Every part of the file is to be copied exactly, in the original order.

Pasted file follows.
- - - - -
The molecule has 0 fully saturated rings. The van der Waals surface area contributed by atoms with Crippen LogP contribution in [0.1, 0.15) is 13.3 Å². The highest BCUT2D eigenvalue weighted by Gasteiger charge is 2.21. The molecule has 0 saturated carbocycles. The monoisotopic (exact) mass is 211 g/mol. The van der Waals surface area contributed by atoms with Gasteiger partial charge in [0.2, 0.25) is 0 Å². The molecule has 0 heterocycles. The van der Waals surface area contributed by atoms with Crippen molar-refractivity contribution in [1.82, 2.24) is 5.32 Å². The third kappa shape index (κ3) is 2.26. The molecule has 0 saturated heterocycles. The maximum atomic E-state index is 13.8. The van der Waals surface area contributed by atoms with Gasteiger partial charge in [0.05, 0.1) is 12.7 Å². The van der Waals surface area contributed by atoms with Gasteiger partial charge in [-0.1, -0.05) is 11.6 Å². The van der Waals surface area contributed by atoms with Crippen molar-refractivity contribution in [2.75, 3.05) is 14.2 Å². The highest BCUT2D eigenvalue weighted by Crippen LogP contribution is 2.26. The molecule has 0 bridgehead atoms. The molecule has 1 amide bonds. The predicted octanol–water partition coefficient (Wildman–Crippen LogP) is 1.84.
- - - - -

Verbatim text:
The molecule has 0 fully saturated rings. The van der Waals surface area contributed by atoms with Crippen LogP contribution in [0.1, 0.15) is 13.3 Å². The highest BCUT2D eigenvalue weighted by Gasteiger charge is 2.21. The molecule has 0 saturated carbocycles. The monoisotopic (exact) mass is 211 g/mol. The van der Waals surface area contributed by atoms with Gasteiger partial charge in [0.2, 0.25) is 0 Å². The molecule has 0 heterocycles. The van der Waals surface area contributed by atoms with Crippen molar-refractivity contribution in [1.82, 2.24) is 5.32 Å². The third kappa shape index (κ3) is 2.26. The molecule has 0 saturated heterocycles. The maximum atomic E-state index is 13.8. The van der Waals surface area contributed by atoms with Gasteiger partial charge in [0.05, 0.1) is 12.7 Å². The van der Waals surface area contributed by atoms with Gasteiger partial charge in [-0.1, -0.05) is 11.6 Å². The van der Waals surface area contributed by atoms with Crippen molar-refractivity contribution in [2.75, 3.05) is 14.2 Å². The highest BCUT2D eigenvalue weighted by Crippen LogP contribution is 2.26. The molecule has 0 bridgehead atoms. The molecule has 1 amide bonds. The predicted octanol–water partition coefficient (Wildman–Crippen LogP) is 1.84.